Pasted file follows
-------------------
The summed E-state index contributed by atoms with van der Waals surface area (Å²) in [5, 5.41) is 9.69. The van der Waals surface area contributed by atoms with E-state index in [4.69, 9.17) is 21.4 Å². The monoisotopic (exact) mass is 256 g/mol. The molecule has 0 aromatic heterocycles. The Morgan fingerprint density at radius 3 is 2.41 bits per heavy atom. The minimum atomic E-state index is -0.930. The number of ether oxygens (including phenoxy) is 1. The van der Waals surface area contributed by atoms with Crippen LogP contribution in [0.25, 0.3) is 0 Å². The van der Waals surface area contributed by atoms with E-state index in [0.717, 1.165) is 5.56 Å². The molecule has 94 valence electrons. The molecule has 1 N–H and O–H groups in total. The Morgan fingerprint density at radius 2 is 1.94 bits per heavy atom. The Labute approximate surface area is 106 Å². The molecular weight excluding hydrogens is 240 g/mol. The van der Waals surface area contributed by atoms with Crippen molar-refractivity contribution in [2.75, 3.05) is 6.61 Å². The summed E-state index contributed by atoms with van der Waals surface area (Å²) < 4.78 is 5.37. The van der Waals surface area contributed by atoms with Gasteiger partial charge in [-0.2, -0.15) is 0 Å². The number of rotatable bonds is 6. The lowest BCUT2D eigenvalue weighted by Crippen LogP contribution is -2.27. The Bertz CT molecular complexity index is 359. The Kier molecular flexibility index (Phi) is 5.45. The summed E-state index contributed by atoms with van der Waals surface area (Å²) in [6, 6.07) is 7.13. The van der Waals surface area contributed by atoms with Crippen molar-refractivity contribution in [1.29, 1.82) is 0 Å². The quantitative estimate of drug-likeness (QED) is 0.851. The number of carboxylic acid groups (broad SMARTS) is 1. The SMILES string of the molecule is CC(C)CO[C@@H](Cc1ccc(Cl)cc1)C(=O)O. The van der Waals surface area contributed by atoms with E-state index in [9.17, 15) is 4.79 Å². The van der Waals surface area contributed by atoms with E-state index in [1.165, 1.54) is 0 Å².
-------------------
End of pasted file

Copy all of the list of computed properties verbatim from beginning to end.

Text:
The summed E-state index contributed by atoms with van der Waals surface area (Å²) in [5, 5.41) is 9.69. The van der Waals surface area contributed by atoms with E-state index in [4.69, 9.17) is 21.4 Å². The monoisotopic (exact) mass is 256 g/mol. The molecule has 0 aromatic heterocycles. The Morgan fingerprint density at radius 3 is 2.41 bits per heavy atom. The minimum atomic E-state index is -0.930. The number of ether oxygens (including phenoxy) is 1. The van der Waals surface area contributed by atoms with Crippen LogP contribution in [0.25, 0.3) is 0 Å². The van der Waals surface area contributed by atoms with E-state index in [0.717, 1.165) is 5.56 Å². The molecule has 94 valence electrons. The molecule has 1 N–H and O–H groups in total. The Morgan fingerprint density at radius 2 is 1.94 bits per heavy atom. The Labute approximate surface area is 106 Å². The molecular weight excluding hydrogens is 240 g/mol. The van der Waals surface area contributed by atoms with Crippen molar-refractivity contribution in [2.75, 3.05) is 6.61 Å². The summed E-state index contributed by atoms with van der Waals surface area (Å²) < 4.78 is 5.37. The van der Waals surface area contributed by atoms with Gasteiger partial charge in [-0.2, -0.15) is 0 Å². The number of rotatable bonds is 6. The lowest BCUT2D eigenvalue weighted by Crippen LogP contribution is -2.27. The Bertz CT molecular complexity index is 359. The Kier molecular flexibility index (Phi) is 5.45. The summed E-state index contributed by atoms with van der Waals surface area (Å²) in [6, 6.07) is 7.13. The van der Waals surface area contributed by atoms with Crippen molar-refractivity contribution in [1.29, 1.82) is 0 Å². The quantitative estimate of drug-likeness (QED) is 0.851. The number of carboxylic acid groups (broad SMARTS) is 1. The SMILES string of the molecule is CC(C)CO[C@@H](Cc1ccc(Cl)cc1)C(=O)O. The van der Waals surface area contributed by atoms with E-state index in [9.17, 15) is 4.79 Å². The van der Waals surface area contributed by atoms with E-state index in [1.165, 1.54) is 0 Å².